The titler uses 117 fonts and offers options, such as font style, color and position, in addition to outline and drop shadow. Vertical scrolls, crawls and fades nicely animate the text.
Prestige uses a storyboard metaphor for video editing, with each scene, regardless of duration (although MacroSystem reports an update), represented by a single thumbnail. The advantage is that it is easy to arrange clips in a sequence. The disadvantage is that it is somewhat difficult to synchronize audio events. The Prestige uses a pseudo-timeline interface with six tracks for audio. Positioning the audio precisely is not drag-and-drop easy, but the graphic waveform of the audio helps. Every change, even volume adjustment, needs rendering. This only takes a few seconds for every minute of audio, but it is not instantaneous. Each time you reposition the audio or add a new video clip you need to render before you’ll hear (and see) your changes.
We recorded a narration using the 1/8-inch microphone jack on the front of the unit, but could not preview the video during recording (note: MacroSystem reports that this is possible with a recent update). The on-screen audio meters made critical monitoring of audio recording levels simple. We added a music bed that we imported (ripped) from an audio CD through the built-in DVD drive. We ducked the volume of the music bed under a narration with the fade options, but could not easily vary the level through the duration of the clip. Volume changes were graphically represented on the audio clips on the timeline.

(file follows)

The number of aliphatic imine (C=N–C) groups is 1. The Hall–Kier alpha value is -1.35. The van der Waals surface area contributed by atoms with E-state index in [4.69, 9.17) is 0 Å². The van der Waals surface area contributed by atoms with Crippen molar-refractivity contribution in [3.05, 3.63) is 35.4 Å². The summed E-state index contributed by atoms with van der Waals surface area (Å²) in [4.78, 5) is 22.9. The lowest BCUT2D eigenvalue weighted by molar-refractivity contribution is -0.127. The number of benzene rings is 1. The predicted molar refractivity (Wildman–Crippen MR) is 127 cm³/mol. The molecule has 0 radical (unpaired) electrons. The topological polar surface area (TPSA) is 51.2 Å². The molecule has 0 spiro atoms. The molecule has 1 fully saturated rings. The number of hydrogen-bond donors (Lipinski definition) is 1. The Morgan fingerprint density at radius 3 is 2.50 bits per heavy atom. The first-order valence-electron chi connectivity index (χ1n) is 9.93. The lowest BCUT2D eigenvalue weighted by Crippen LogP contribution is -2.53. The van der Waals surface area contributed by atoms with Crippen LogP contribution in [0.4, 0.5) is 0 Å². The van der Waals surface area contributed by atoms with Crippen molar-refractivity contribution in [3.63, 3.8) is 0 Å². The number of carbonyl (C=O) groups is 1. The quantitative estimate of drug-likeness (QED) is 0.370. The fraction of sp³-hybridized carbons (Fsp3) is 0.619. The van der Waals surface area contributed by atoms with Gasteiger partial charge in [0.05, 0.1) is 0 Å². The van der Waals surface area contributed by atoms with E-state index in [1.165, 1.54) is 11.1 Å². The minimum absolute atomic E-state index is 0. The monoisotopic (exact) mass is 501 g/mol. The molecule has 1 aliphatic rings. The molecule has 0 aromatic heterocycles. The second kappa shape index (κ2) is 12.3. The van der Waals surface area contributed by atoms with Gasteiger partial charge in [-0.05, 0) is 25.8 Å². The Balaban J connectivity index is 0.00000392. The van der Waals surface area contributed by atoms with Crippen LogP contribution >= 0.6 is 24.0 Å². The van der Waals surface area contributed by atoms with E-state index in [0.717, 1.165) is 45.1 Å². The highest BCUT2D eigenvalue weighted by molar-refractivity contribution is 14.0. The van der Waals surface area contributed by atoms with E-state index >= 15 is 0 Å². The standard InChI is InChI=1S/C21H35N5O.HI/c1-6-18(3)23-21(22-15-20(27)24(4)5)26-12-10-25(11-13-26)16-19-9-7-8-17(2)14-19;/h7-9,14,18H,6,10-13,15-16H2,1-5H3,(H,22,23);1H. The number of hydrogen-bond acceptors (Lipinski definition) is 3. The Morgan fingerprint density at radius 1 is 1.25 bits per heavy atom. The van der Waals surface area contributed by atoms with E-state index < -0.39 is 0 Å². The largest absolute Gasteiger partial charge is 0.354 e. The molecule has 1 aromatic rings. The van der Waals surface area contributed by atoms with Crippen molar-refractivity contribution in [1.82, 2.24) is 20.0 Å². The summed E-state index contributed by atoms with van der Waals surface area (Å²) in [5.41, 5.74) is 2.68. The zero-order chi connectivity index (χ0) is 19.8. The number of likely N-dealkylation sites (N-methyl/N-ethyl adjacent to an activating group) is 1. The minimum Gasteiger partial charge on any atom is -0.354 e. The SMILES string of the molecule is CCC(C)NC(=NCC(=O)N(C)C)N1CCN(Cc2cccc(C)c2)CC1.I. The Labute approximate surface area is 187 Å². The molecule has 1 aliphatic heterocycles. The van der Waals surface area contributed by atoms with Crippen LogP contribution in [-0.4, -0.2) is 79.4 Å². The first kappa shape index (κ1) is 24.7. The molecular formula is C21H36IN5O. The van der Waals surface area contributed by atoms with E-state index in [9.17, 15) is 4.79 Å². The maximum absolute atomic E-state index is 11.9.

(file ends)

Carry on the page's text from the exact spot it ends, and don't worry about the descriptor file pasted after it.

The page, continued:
If you are interested in creating DVDs with a minimum of hassle, the Prestige is the way to go. DVD Arabesk doesn’t offer fancy motion backgrounds or flashy first play screens, but it does create attractive menus with simple navigation. The Prestige created DVD-ready video files very quickly (22.8 fps, including audio) as a result of the DVD DICON MPEG-2 encoding (using C-Cube DVXpress hardware). We found the quality at the normal setting to be very good (there are also High and Maximum settings) and all of the Verbatim DVD-R discs we burned were compatible with the newer standalone DVD players on our test bench.
There is no question that video appliances are limited when compared with a full editing suite on a PC or Mac. Editors who are already used to the complexities of a multi-track timeline editing environment will find the Prestige to be too basic, especially when it comes to compositing. This box can do a lot, however, and is much easier and more reliable than a general-purpose computer. The new Smart Edit 2.0 software, the improved audio tools and the solid DVD authoring make the Prestige an attractive package.
Operating System: proprietary
Hard Disk: 80GB (removable)
Other Hardware: Pioneer DVR-104 DVD-R burner, Analog connection cables, FireWire cable, External SCSI interface (and adaptor), Trackball, Keyboard
Video In: FireWire (2x), RCA (2x), S-video (2x), SCART
Video Out: FireWire (2x), RCA, S-video, VGA, SCART
Audio In: RCA (2x), 1/8-inch microphone jack
Audio Out: RCA
Editing Modes: storyboard
Audio Tracks: 6